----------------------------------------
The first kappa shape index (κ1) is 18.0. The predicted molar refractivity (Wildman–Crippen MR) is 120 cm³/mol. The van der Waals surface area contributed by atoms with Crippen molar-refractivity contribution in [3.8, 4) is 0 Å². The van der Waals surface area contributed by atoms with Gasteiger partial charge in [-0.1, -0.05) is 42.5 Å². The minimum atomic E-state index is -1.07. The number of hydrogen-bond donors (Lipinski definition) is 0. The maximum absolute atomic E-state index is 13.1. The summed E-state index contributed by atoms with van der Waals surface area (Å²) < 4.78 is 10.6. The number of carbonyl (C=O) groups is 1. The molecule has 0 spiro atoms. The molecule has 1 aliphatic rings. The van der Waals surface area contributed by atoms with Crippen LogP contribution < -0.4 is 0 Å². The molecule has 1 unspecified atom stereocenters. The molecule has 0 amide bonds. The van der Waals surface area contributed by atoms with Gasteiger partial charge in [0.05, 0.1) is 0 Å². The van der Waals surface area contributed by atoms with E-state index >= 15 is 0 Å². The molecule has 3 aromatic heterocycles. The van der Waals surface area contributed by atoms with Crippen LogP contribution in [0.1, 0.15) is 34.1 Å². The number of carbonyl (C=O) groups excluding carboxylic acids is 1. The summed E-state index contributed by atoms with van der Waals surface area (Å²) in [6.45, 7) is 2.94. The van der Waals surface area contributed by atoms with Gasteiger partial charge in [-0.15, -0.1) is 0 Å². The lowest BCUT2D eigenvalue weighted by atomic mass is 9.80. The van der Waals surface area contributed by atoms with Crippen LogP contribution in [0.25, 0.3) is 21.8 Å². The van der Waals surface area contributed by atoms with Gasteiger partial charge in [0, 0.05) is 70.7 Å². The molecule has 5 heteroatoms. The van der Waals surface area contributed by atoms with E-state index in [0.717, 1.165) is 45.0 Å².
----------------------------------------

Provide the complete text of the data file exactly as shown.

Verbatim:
The first kappa shape index (κ1) is 18.0. The predicted molar refractivity (Wildman–Crippen MR) is 120 cm³/mol. The van der Waals surface area contributed by atoms with Crippen molar-refractivity contribution in [3.8, 4) is 0 Å². The van der Waals surface area contributed by atoms with Gasteiger partial charge in [-0.1, -0.05) is 42.5 Å². The minimum atomic E-state index is -1.07. The number of hydrogen-bond donors (Lipinski definition) is 0. The maximum absolute atomic E-state index is 13.1. The summed E-state index contributed by atoms with van der Waals surface area (Å²) < 4.78 is 10.6. The number of carbonyl (C=O) groups is 1. The molecule has 0 spiro atoms. The molecule has 1 aliphatic rings. The van der Waals surface area contributed by atoms with Crippen LogP contribution < -0.4 is 0 Å². The molecule has 1 unspecified atom stereocenters. The molecule has 0 amide bonds. The van der Waals surface area contributed by atoms with Gasteiger partial charge in [0.05, 0.1) is 0 Å². The van der Waals surface area contributed by atoms with E-state index >= 15 is 0 Å². The molecule has 3 aromatic heterocycles. The van der Waals surface area contributed by atoms with Crippen LogP contribution in [0.1, 0.15) is 34.1 Å². The number of carbonyl (C=O) groups excluding carboxylic acids is 1. The summed E-state index contributed by atoms with van der Waals surface area (Å²) in [6.45, 7) is 2.94. The van der Waals surface area contributed by atoms with Gasteiger partial charge in [-0.15, -0.1) is 0 Å². The lowest BCUT2D eigenvalue weighted by atomic mass is 9.80. The van der Waals surface area contributed by atoms with Crippen LogP contribution in [0.25, 0.3) is 21.8 Å². The van der Waals surface area contributed by atoms with Gasteiger partial charge in [0, 0.05) is 70.7 Å². The molecule has 5 heteroatoms. The van der Waals surface area contributed by atoms with E-state index in [0.717, 1.165) is 45.0 Å².